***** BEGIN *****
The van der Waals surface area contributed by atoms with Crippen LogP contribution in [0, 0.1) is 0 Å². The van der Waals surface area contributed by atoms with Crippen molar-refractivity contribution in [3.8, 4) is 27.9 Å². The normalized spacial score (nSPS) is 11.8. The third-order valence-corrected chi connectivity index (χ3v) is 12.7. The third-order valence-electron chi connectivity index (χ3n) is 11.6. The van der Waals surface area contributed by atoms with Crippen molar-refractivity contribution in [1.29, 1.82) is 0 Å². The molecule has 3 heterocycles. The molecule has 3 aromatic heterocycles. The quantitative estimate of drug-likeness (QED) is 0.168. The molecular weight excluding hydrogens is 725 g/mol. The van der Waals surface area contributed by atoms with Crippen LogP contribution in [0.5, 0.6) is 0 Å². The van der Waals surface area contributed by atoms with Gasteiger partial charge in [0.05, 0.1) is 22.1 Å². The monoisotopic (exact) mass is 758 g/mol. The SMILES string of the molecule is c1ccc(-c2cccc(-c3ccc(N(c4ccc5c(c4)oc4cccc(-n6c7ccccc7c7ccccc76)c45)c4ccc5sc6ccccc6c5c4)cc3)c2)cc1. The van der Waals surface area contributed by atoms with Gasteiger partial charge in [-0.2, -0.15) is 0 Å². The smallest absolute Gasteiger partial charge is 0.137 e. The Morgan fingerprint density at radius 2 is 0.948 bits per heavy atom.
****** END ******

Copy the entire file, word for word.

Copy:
The van der Waals surface area contributed by atoms with Crippen LogP contribution in [0, 0.1) is 0 Å². The van der Waals surface area contributed by atoms with Crippen molar-refractivity contribution in [3.8, 4) is 27.9 Å². The normalized spacial score (nSPS) is 11.8. The third-order valence-corrected chi connectivity index (χ3v) is 12.7. The third-order valence-electron chi connectivity index (χ3n) is 11.6. The van der Waals surface area contributed by atoms with Crippen molar-refractivity contribution in [1.29, 1.82) is 0 Å². The molecule has 3 heterocycles. The molecule has 3 aromatic heterocycles. The quantitative estimate of drug-likeness (QED) is 0.168. The molecular weight excluding hydrogens is 725 g/mol. The van der Waals surface area contributed by atoms with Crippen LogP contribution in [0.5, 0.6) is 0 Å². The van der Waals surface area contributed by atoms with Gasteiger partial charge in [0.05, 0.1) is 22.1 Å². The monoisotopic (exact) mass is 758 g/mol. The SMILES string of the molecule is c1ccc(-c2cccc(-c3ccc(N(c4ccc5c(c4)oc4cccc(-n6c7ccccc7c7ccccc76)c45)c4ccc5sc6ccccc6c5c4)cc3)c2)cc1. The van der Waals surface area contributed by atoms with Gasteiger partial charge in [-0.2, -0.15) is 0 Å². The smallest absolute Gasteiger partial charge is 0.137 e. The Morgan fingerprint density at radius 2 is 0.948 bits per heavy atom.